The UK has a number of other ‘bank holidays’, meaning businesses are closed and few people work, that don’t have any inherent traditions attached to them.  The Spring bank holiday is the last week of May, the late Summer bank holiday is in August, and sometimes there are others for special occasions (the royal wedding in 2011, the jubilee in 2012).  These are pretty similar to our Memorial and Labor day holidays.  I think I like secular holidays best.  No haughty traditions, no need to see relatives if you don’t care to.  Just a day off work to do with as you like.

Remembrance Day is one of the more somber holiday on the UK calendar. Remembrance DayCommemorated on November 11th each year (but often celebrated on the Sunday nearest that date), it marks the armistice that ended World War I.  In reality, after so many other wars since 1918, the day becomes a catch-all for honoring service men and women who died during all the wars and skirmishes since that date.  People wear poppies in their lapels and wreaths are laid at the many war memorials throughout the UK.  One thing I noticed in my travels is that every small village has a monument listing the men they lost at war.  It’s sort of lovely and humbling to see them all, and think of how those deaths would have impacted the people they left behind–especially in small villages that must have been even smaller 100 years ago.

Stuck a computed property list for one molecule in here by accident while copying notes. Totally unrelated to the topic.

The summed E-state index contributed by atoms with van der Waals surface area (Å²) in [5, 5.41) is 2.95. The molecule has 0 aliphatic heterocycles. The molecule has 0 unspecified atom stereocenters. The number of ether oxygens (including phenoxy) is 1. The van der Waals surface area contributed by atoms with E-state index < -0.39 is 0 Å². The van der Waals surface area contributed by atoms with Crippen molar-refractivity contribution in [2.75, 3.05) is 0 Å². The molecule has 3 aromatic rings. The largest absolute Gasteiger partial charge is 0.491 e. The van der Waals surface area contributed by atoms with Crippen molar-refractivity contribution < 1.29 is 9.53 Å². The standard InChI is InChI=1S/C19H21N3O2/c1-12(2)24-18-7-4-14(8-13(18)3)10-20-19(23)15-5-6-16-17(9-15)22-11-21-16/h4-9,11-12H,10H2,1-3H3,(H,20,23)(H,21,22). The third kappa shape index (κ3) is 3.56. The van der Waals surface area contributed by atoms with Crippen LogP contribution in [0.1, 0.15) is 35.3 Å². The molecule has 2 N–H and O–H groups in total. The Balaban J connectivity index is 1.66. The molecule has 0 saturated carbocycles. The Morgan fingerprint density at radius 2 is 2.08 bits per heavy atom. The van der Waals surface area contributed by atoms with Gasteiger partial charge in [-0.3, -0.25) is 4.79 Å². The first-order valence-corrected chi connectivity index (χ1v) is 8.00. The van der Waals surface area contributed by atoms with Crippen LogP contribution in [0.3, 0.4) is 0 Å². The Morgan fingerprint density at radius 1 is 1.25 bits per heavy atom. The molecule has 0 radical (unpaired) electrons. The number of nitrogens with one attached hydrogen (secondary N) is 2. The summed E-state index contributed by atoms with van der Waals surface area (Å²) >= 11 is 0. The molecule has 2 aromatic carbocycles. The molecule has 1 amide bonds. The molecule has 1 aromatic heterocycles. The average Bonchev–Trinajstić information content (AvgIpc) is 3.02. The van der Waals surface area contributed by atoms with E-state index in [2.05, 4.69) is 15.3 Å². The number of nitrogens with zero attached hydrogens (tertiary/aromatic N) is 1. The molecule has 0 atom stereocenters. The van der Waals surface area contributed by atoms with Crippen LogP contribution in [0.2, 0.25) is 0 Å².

A more light-hearted ‘holiday’ is Red Nose Day.  I like this one.  Comic Relief is a charity that organizes Red Nose Day. There are lots of entertainers and local events to get donations, in addition to a national telethon. Whenever we have charity events in the US, we get celebrities to sing patriotic songs about suffering and overcoming adversity.  In the UK, they get them to make us laugh, and they do it every year.  I like that. J.K. Rowling’s two Hogwarts ‘textbooks’ (Fantastic Beasts and Where to Find Them, and Quidditch Through the Ages) were both written for Red Nose Day.

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So, thank you Comic Relief. If you’re wondering, it’s called Red Nose Day because they sell red noses for you to wear at shops for donations to the charity.

This year’s Red Nose Day brought David Brent into the spotlight again for the first time in 10 years.  Apparently, he’s a music agent now representing a young rapper.